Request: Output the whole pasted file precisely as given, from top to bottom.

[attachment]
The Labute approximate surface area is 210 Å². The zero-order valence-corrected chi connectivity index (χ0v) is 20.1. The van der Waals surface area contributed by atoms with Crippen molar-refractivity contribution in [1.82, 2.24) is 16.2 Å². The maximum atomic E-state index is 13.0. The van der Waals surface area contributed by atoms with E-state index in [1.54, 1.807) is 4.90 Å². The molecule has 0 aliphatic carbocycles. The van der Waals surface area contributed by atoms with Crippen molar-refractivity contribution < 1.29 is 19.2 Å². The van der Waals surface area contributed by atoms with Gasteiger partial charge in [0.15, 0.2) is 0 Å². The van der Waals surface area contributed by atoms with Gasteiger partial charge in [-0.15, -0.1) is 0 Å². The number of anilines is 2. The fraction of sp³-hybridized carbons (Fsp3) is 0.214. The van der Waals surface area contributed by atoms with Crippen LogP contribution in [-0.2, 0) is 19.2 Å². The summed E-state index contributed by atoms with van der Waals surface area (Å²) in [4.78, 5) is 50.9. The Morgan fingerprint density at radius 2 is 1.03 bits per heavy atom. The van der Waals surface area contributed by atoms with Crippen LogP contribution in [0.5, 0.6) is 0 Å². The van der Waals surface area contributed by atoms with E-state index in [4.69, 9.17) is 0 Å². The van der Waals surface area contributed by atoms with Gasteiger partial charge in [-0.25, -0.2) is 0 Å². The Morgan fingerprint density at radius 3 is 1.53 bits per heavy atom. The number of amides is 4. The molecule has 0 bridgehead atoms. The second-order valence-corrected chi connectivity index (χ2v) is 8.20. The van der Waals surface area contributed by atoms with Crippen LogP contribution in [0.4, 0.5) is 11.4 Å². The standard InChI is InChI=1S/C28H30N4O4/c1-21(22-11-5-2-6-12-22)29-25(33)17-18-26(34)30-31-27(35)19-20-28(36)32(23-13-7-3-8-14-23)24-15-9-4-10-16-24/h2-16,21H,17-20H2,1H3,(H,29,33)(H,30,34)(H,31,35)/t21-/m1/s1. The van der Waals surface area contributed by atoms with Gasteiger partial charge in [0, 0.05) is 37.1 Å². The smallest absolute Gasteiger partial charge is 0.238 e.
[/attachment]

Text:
The Labute approximate surface area is 210 Å². The zero-order valence-corrected chi connectivity index (χ0v) is 20.1. The van der Waals surface area contributed by atoms with Crippen molar-refractivity contribution in [1.82, 2.24) is 16.2 Å². The maximum atomic E-state index is 13.0. The van der Waals surface area contributed by atoms with E-state index in [1.54, 1.807) is 4.90 Å². The molecule has 0 aliphatic carbocycles. The van der Waals surface area contributed by atoms with Crippen molar-refractivity contribution < 1.29 is 19.2 Å². The van der Waals surface area contributed by atoms with Gasteiger partial charge in [0.15, 0.2) is 0 Å². The van der Waals surface area contributed by atoms with Gasteiger partial charge in [-0.15, -0.1) is 0 Å². The number of anilines is 2. The fraction of sp³-hybridized carbons (Fsp3) is 0.214. The van der Waals surface area contributed by atoms with Crippen LogP contribution in [-0.2, 0) is 19.2 Å². The summed E-state index contributed by atoms with van der Waals surface area (Å²) in [4.78, 5) is 50.9. The Morgan fingerprint density at radius 2 is 1.03 bits per heavy atom. The van der Waals surface area contributed by atoms with Crippen LogP contribution in [0.5, 0.6) is 0 Å². The van der Waals surface area contributed by atoms with E-state index in [4.69, 9.17) is 0 Å². The van der Waals surface area contributed by atoms with Gasteiger partial charge in [-0.25, -0.2) is 0 Å². The Morgan fingerprint density at radius 3 is 1.53 bits per heavy atom. The number of amides is 4. The molecule has 0 bridgehead atoms. The second-order valence-corrected chi connectivity index (χ2v) is 8.20. The van der Waals surface area contributed by atoms with Crippen LogP contribution in [0.4, 0.5) is 11.4 Å². The standard InChI is InChI=1S/C28H30N4O4/c1-21(22-11-5-2-6-12-22)29-25(33)17-18-26(34)30-31-27(35)19-20-28(36)32(23-13-7-3-8-14-23)24-15-9-4-10-16-24/h2-16,21H,17-20H2,1H3,(H,29,33)(H,30,34)(H,31,35)/t21-/m1/s1. The van der Waals surface area contributed by atoms with Gasteiger partial charge in [0, 0.05) is 37.1 Å². The smallest absolute Gasteiger partial charge is 0.238 e.